By many standard measures, globalization is in retreat. The 2008 financial crisis and the ensuing recession brought an end to three decades of rapid growth in the trade of goods and services. Cross-border financial flows have fallen by two-thirds. In many countries that have traditionally championed globalization, including the United States and the United Kingdom, the political conversation about trade has shifted from a focus on economic benefits to concerns about job loss, dislocation, deindustrialization, and inequality. A once solid consensus that trade is a win-win proposition has given way to zero-sum thinking and calls for higher barriers. Since November 2008, according to the research group Global Trade Alert, the G-20 countries have implemented more than 6,600 protectionist measures.

But that’s only part of the story. Even as its detractors erect new impediments and walk away from free-trade agreements, globalization is in fact continuing its forward march—but along new paths. In its previous incarnation, it was trade-based and Western-led. Today, globalization is being driven by digital technology and is increasingly led by China and other emerging economies. While trade predicated on global supply chains that take advantage of cheap labor is slowing, new digital technologies mean that more actors can participate in cross-border transactions than ever before, from small businesses to multinational corporations. And economic leadership is shifting east and south, as the United States turns inward and the EU and the United Kingdom negotiate a divorce. Den Rest des Beitrags lesen »

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The case for immigration: Open Future

Posted by hkarner - 27. April 2018

Date: 26-04-2018
Source: The Economist

Can rich countries accept migrants without jeopardising their democracies?

IN HIS novel “Exit West”, Mohsin Hamid describes a world very like our own, but which is suddenly changed by the appearance of mysterious doors. A dark-skinned man falls out of an Australian woman’s wardrobe in Sydney. Filipino women emerge from the back door of a bar into the alleyways of Tokyo. As the incidents multiply and scores of people from poor countries walk through the doors into richer ones, rich-world inhabitants respond with violent resistance. Governments crack down hard on the new arrivals. But it is not long before they are overwhelmed by their sheer number and abandon efforts to repel them. The world settles into an uneasy new equilibrium. Shantytowns emerge on the slopes of San Francisco Bay. Conflicts in war-torn places burn out for want of civilians to kill and exploit.

Mr Hamid’s story comes close to what many advocates of open borders believe the world would look like if people were free to move wherever they wanted: fairer, freer, with more opportunities for a larger number of people. But it also nods to the fears many people have about unfettered migration: uncertainty, disorder, violence. Would such a world be a dream or a nightmare? The answer depends on whom you ask. Den Rest des Beitrags lesen »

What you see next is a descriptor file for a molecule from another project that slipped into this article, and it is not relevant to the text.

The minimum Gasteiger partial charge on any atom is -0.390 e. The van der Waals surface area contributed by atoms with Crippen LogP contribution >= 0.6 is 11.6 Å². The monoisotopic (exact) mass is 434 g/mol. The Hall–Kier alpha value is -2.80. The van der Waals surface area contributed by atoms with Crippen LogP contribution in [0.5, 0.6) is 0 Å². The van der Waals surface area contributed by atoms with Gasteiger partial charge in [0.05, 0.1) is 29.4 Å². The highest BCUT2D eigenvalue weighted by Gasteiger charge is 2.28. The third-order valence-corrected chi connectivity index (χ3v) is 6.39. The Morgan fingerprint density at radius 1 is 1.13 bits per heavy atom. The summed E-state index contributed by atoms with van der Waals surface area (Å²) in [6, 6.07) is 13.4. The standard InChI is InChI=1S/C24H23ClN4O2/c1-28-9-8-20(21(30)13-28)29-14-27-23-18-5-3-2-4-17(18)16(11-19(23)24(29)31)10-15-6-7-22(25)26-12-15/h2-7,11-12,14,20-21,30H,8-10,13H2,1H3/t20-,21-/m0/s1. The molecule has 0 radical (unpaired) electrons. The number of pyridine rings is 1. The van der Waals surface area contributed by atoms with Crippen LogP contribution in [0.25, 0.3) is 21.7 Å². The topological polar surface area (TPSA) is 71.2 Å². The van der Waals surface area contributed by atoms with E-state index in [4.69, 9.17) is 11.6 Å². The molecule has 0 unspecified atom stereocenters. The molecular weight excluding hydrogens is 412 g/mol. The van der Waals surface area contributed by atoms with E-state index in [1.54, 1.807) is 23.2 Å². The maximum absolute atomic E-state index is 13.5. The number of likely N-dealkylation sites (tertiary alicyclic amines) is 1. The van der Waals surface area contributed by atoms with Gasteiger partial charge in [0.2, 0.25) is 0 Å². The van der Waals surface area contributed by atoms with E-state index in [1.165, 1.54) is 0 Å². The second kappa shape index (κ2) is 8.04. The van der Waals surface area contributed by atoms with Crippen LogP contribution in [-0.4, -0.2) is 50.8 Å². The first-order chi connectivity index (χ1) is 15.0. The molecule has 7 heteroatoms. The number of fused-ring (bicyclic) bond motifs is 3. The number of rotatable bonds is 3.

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Grüne fordern Scharia-Kurse an Volkshochschulen

Posted by hkarner - 1. April 2018

Um Vorurteile und Vorbehalte gegen den Islam abzubauen, fordern Grüne bundesweite Scharia-Kurse an Volkshochschulen. Zahlen soll das Bundesamt für Migration und Flüchtlinge (BAMF). Katrin Göring-Eckart: „Ohne Islam ist’s langweilig“.

Zwei Frauen, sechs Kinder und die Drittfrau im Anflug: Eine SPIEGEL Reportage über die Vielehe eines Syrers sorgte für Empörung. Ahmad A. lebt mit seinen beiden Frauen (die zweite wurde mit 13 defloriert) im hübschen Einfamilienhaus in Pinneberg. Er ist sichtbar zufrieden. Einziges Problem: Für die Drittfrau fehlt noch ein Schlafzimmer.

Ahmad A. ist Analphabet. Arbeiten will er nicht, Deutsch lernen auch nicht. Das Geld kommt aus dem Automaten, wie der Mann vor der Kamera kundtut. Kein Einzelfall.

Für den normalen deutschen Steuerzahler ist das zwar schwer vorstellbar, für die beiden Frauen und ihren gemeinsamen Ehemann aber traditionell normal. Den Rest des Beitrags lesen »

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Europe is sending African migrants home. Will they stay?

Posted by hkarner - 30. März 2018

Date: 28-03-2018
Source: The Economist

Facing horrible conditions in Libya, many Africans are accepting free flights home. But some are ashamed to return

ONCE considered the smartest hangout in town, the Benin Plaza motel in southern Nigeria’s Benin City has seen better days. Its chalet-style rooms are normally empty, and the Moat Bar, which promises “groovy nights and exotic cocktails”, has fallen into disrepair.

For the Plaza’s recent influx of guests, though, the motel is the first comfortable night they have had in rather a long time. Requisitioned by the government for migrants repatriated from Libya, it offers new arrivals free accommodation for a few days while they find their feet.